An introduction to historian Emily Brand's new book 'The Fall of the House of Byron'
On My Thirty-Third Birthday JANUARY 22 1821 Through life’s dull road, so dim and dirty, I have dragg’d to three-and-thirty. What have these years left to me? Nothing – except thirty-three. Lord Byron did not like birthdays. He intentionally avoided his own 21st and 24th parties, and considering how miserable he was at the prospect... Continue Reading →
The tendency of women to gossip about their sex lives with their friends has set men a-fretting for centuries. Far from being a phenomenon of the 'Sex & the City' era, women of the seventeenth century were just as likely to have intimate discussions about their man's skills and equipment, past experiences, how to keep... Continue Reading →
THE RUINED GIRL. 'Oh! fatal Day when to my Virtues wrong, I fondly listen'd to his flattering Tongue, But oh! more fatal Moment when he gain'd, That vile Consent which all my Glory staind.' In this print of 1786, a young woman of some fashion appears to have received a letter from her beau, informing... Continue Reading →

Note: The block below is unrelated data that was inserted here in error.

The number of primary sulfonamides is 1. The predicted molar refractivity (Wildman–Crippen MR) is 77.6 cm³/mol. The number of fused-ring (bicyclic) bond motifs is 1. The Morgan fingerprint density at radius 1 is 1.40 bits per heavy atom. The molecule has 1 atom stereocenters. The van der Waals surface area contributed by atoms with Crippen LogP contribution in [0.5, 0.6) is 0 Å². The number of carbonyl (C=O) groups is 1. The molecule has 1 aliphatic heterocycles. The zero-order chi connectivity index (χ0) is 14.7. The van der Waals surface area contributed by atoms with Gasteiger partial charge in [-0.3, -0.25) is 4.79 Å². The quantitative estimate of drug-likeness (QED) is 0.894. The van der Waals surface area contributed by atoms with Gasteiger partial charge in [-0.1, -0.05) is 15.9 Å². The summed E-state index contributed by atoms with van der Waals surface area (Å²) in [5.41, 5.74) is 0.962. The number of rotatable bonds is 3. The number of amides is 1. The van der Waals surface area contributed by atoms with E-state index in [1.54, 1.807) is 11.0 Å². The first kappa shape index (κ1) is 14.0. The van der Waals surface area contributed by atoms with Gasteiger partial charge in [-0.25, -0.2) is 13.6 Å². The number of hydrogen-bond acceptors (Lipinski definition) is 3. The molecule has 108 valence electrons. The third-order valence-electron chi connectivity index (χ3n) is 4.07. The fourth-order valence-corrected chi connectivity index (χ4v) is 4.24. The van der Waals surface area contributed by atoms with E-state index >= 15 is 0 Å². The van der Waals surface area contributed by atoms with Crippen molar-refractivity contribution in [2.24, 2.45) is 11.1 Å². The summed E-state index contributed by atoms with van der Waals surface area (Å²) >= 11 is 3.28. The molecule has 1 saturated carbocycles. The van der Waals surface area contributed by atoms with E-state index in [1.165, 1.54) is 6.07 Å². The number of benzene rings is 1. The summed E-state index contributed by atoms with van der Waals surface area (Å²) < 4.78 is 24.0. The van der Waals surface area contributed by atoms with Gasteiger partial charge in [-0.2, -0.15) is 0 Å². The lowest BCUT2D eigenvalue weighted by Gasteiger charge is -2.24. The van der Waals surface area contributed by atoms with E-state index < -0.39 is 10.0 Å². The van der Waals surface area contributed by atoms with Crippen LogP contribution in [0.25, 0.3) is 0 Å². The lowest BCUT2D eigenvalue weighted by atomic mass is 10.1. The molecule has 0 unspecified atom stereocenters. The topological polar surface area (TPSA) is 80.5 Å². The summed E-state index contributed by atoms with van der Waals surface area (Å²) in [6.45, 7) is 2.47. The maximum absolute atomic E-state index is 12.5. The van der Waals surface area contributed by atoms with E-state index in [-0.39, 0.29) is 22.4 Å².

To Georgian Edinburgh, where in the summer of 1738 an almost-centenarian wed a nervous "undefiled" lady of about seventy. My interest was caught by the idea that her primary reason for pursuing marriage at such an advanced age was a fear of the "old maid's curse" – presumably the already well-established saying that old maids... Continue Reading →
Detail from Love & Wine (1787) Here we have a choice selection of words relating to the amorous act, taken from Blackguardiana by James Caulfield (c.1790). As entertaining as it can be to discover those words that have fallen from use (note: kettle drums and wap) it is also interesting to consider those that are... Continue Reading →